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HIGH CRIMES: Sheriff says drugs are fueling the crime crisis in California

A California sheriff accused lawmakers of refusing to acknowledge the impact of permissive drug laws on rising crime. But how intertwined are the two issues?

A California sheriff blamed substance abuse for rising crime in his state and accused lawmakers of adding fuel to the fire with permissive drug laws. 

“In the shootings that we are involved with, where law enforcement is involved with a suspect that is shooting at us or we get involved in some type of officer-involved shooting,” Riverside County Sheriff Chad Bianco said, “almost all of them involve drug use.”

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Bianco added that the majority involve a substance like methamphetamine, heroin or alcohol combined with marijuana.

“Those are the statistics that nobody wants to hear,” he said. “Our lawmakers just refuse to have any type of dialog that has anything to do with fact or statistics, because the facts and the statistics show that we’re correct.”

The data around drug use, criminality and officer-involved shootings are often outdated or limited in scope.

More than 70% of people shot by police in San Bernardino County over six years exhibited signs of drug or alcohol use, according to an investigation by KPCC and The San Bernardino Sun. But that rate was more than twice as high as in Los Angeles County, despite similar rates of drug use in both locations.

Historically, alcohol has been more consistently associated with violence than any other drug, factoring into 19-37% of violent crimes between 1997 and 2008, according to the Bureau of Justice Statistics. But that may be changing as more than 20 states have legalized recreational marijuana since 2012.

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About 35% of state prisoners reported using drugs when they committed a violent offense, according to a 2016 BJS survey, while 34% reported using alcohol. The gap widened even farther for property crimes, when 49% of inmates reported using drugs and just 24% reported using alcohol.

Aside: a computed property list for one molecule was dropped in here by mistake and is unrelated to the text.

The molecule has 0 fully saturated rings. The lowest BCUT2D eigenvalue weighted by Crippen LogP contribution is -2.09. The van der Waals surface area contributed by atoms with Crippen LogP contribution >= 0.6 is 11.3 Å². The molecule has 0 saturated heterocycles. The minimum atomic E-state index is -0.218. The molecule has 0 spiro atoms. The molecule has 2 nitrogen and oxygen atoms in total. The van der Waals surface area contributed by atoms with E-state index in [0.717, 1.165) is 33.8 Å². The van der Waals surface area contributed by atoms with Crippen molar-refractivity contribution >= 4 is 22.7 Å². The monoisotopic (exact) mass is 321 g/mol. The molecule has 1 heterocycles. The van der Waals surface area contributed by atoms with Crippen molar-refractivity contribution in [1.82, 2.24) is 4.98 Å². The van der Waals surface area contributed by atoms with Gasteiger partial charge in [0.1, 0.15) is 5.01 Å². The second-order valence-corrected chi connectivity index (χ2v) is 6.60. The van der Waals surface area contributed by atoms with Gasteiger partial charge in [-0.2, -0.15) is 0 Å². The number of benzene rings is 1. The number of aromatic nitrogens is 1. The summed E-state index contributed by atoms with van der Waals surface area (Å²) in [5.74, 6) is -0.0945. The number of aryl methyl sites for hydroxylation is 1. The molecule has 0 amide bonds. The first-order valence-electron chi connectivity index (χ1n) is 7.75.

“Almost all crime can be traced back to some type of a drug,” Bianco said, listing gang shootings, human trafficking, robberies and burglaries as examples. “They were either committed while on drugs or they were committed for drugs.”

He accused lawmakers of fueling the fire by making drugs “basically legal.” Bianco previously criticized the voter-approved Prop 47 — which downgraded many drug crimes from felonies to misdemeanors — for making it more difficult to force people into drug treatment programs.

“It’s causing a major increase in drug use in amongst our kids, amongst our adults,” he said. “That leads into crime where we’re seeing more violent crime — more crime in general — and it’s a spiral that we’ve got to start doing something to stop.”

Bianco acknowledged that police “only deal with the people that are committing crimes,” not casual drug users.

“It’s not the lawyer who smokes weed on the weekends or goes home and smokes a joint, or somebody that’s a casual smoker of marijuana and has been for years and they’re still highly functional,” he said. “They have a moral, ethical background that stops them from victimizing people. That’s not the population that law enforcement deals with.”

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Click here to hear more from Bianco.

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